Kelly Drayton’s career started in the fire department, which taught her valuable skills that she still uses to this day
By Sinclair Holian |Photography by John Michael Simpson
For Georgia native Kelly Drayton, an accomplished career in public service has an unconventional origin: “It all started with a dare.” Then a sophomore at Elon University, Kelly recalls the fortuitous moment a companion challenged her to join the fire service as they drove past the local station. Accepting the dare, Kelly walked right in and enlisted that day. During her two years as a volunteer, what started as a spur-of-the-moment joke transformed into a passion. “After my first house fire, I was just absolutely in love with it,” Kelly says. After graduating from Elon in 2010, she initially planned to pursue a doctorate in applied mathematics at NC State but switched gears after a year in the program to enter the fire academy at Durham Technical Community College. Upon graduating, she was accepted to the Chapel Hill Fire Department, where she worked for three years until she was hired in 2014 by the City of Raleigh’s Office of Emergency Management to build the department’s special event permitting and regulation division.
“It was a little bit of a difficult decision to leave the fire department, because I really did love it so much,” she says, “but the opportunity to be a part of a city as prominent as Raleigh and to be able to build an office from the ground up was just so exciting to me.” Kelly was later promoted to the role of emergency management coordinator, which she held until 2019, when an opportunity lured her back to Chapel Hill. She was hired as the town’s emergency management planner before being promoted to the director of emergency management in early 2020.
The position abruptly became “a baptism by fire” when the coronavirus pandemic erupted. Along with town leadership, Kelly was suddenly responsible for coordinating Chapel Hill’s COVID-19 response. In the chaos of ever-changing information, she became the go-between for policy and operations groups. “I have a very distinct memory of walking through the [Emergency Operations Center] door, and 15 people in the room all turn their heads,” she recalls. “And they’re all just looking at me like, ‘Whatever craziness you’re about to tell us, we’re ready.’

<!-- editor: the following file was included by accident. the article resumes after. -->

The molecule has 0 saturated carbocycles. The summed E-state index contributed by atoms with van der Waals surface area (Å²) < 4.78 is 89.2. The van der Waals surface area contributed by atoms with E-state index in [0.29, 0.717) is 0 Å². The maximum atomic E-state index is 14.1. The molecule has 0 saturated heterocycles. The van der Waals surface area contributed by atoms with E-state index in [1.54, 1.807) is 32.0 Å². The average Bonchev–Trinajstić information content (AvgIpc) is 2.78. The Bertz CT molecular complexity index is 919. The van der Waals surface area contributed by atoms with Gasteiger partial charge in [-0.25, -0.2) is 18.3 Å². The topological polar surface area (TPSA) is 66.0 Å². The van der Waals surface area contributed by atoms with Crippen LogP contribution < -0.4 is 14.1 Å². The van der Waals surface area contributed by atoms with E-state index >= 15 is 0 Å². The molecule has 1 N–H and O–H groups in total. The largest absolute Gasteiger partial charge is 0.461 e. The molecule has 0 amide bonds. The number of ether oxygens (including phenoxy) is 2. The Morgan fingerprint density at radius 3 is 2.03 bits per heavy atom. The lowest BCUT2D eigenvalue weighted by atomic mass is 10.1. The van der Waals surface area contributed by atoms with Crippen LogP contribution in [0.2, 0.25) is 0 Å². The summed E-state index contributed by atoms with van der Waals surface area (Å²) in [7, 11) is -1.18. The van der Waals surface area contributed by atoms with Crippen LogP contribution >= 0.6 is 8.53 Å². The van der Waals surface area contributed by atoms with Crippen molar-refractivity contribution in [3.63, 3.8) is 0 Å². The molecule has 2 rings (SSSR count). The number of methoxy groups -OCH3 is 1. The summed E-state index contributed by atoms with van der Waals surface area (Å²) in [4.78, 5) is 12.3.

“A lot of the work is very challenging, but I really do think it is an incredible honor to serve your community, and I take that very seriously.“
“I don’t think anyone can say that they were truly prepared for that, regardless of how much experience you had in the job,” she says. “But there was just this incredible collaboration of everyone just coming together to say: ‘This is our unity of purpose, and we’re all gonna work together to come through this pandemic.’”
Kelly’s collaborative leadership style is just one of the skills she’s taken from her time in the fire service. After years in the public safety sector, she also knows the mental toll the work can take. “I’m not sure if people are aware that there really is a crisis in mental health with first responders,” she says. It’s a challenge she’s passionate about combating. Under the North Carolina Division of Emergency Management, Kelly is the chair of the technical advisory committee providing collaboration and guidance for the new program, the North Carolina Responder Assistance Initiative. The unprecedented statewide program will “provide an integration of trained peer-support professionals, culturally competent clinical providers and access to consultative resources,” Kelly says.
“Fifteen years ago when I came through, the fact that mental health was an issue wasn’t even talked about,” she says, “so how far we’ve come is absolutely amazing.”